Don King, on Mike Tyson

"Why would anyone expect him to come out smarter?
He went to prison, not to Princeton."

"To me, boxing is like a ballet, except there's no music
and the dancers hit each other."

Tuesday, October 19, 2010

Tyson finally finds peace ... as boxing ambassador

RON KANTOWSKI: Tyson finally finds peace ... as boxing ambassador
Before Thursday, the last time I spoke with Mike Tyson was 2006. He was coming off a defeat to an Irish guy named Kevin. This might be acceptable, I remember writing, if it happens in an alley behind a tavern after a long night of drinking. But in my world, The Baddest Man on the Planet, which is what they called Tyson in his no-socks, no-boxing-robe prime, does not lose fights to Irish guys named Kevin.
It was after a "workout" at the then-Aladdin during a regrettable endeavor called "Mike Tyson Training Camp" when the fighter, who must have weighed 300 pounds, would waddle around the ring and throw left hooks at imaginary opponents or whoever suggested he lower himself to such a demeaning level. Training camp? For what? A fight on the carnival circuit against a dancing bear? It was embarrassing, and Tyson was almost too embarrassed to talk about it.
This was Mountain Rivera wrestling Haystacks Calhoun in the final scene of "Requiem for a Heavyweight." Where once you felt fear in Tyson's presence, now you felt remorse. Or pity, which is worse.
"I'm not a fighter no more," Tyson whispered. "I don't even have a fighter's license. I don't have an ideology of a fighter."
That's the thing about Tyson. For all his brutishness, for all his lack of formal education, he'd drop a word like "ideology" on you, to remind you there was something more going on inside that thick skull even if it got all twisted up by his upbringing, his sport and the sycophants who tried to make a buck off his innate ability to drop a man with one punch. Or, in the case of Michael Spinks, just by looking at him.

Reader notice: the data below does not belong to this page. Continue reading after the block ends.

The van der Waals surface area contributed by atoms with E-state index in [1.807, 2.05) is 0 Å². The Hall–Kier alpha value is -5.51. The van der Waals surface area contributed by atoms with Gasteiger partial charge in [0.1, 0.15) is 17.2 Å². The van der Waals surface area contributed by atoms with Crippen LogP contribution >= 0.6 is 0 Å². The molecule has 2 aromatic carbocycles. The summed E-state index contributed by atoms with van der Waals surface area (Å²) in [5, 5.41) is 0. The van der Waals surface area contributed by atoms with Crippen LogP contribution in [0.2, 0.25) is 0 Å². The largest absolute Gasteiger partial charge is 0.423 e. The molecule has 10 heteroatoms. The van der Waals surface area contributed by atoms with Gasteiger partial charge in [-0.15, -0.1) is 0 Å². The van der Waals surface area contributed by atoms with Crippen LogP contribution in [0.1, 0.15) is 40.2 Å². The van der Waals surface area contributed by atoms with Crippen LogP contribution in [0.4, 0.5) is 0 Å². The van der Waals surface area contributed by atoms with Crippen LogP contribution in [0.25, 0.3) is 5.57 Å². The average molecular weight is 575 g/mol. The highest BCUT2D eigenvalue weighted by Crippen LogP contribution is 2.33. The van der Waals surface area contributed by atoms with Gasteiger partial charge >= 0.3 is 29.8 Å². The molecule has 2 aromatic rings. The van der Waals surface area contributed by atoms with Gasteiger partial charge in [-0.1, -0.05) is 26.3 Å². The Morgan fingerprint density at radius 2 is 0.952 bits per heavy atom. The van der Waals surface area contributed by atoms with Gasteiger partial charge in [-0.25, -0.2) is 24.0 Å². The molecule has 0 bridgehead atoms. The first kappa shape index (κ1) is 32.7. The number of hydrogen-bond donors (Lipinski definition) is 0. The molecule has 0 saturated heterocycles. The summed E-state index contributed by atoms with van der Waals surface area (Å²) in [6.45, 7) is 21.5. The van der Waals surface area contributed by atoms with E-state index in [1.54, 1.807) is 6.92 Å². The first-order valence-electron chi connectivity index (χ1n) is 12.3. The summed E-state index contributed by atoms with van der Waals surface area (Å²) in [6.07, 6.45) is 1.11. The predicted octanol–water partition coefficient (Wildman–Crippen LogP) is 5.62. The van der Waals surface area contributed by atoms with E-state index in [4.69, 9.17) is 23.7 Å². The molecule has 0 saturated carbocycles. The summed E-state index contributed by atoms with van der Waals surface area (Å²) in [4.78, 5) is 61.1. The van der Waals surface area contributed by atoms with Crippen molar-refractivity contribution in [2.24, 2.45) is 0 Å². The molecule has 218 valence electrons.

Tyson was 40 then, and I remember thinking he'd be lucky to make 41. He got into drugs, got arrested again, tragically lost a child whom a lot of people probably didn't know he had, because whereas Mike Tyson had a lot of kids by a lot of women, people didn't keep track of that stuff, the important stuff, like they did his knockouts and how many sutures were required to close the wound on Evander Holyfield's ear.
But now, he's an ambassador to China. Apparently, the government isn't comfortable with the loan agreement, and they're sending Iron Mike to renegotiate.
Actually, he's only a "boxing ambassador" to China, for a group that wants to start a professional circuit there. Tyson seemed as nonplused by the assignment as the reporters at the news conference.
"When I think of ambassadors, I think of living off government money and jetsetting with girlfriends," he said before urging us to ask more questions about what a boxing ambassador does, because he was just as curious as we were.
Just another attempt to make a buck off his name? Perhaps. But my impression of the Chinese is that they are honorable people, and this time Mike might even get paid. And I will say this: He's trying to be an ambassador, at least in the way Warren Beatty was trying to be Leo Farnsworth in "Heaven Can Wait," when he went into a boardroom and described business strategy the way his character, a football quarterback, would.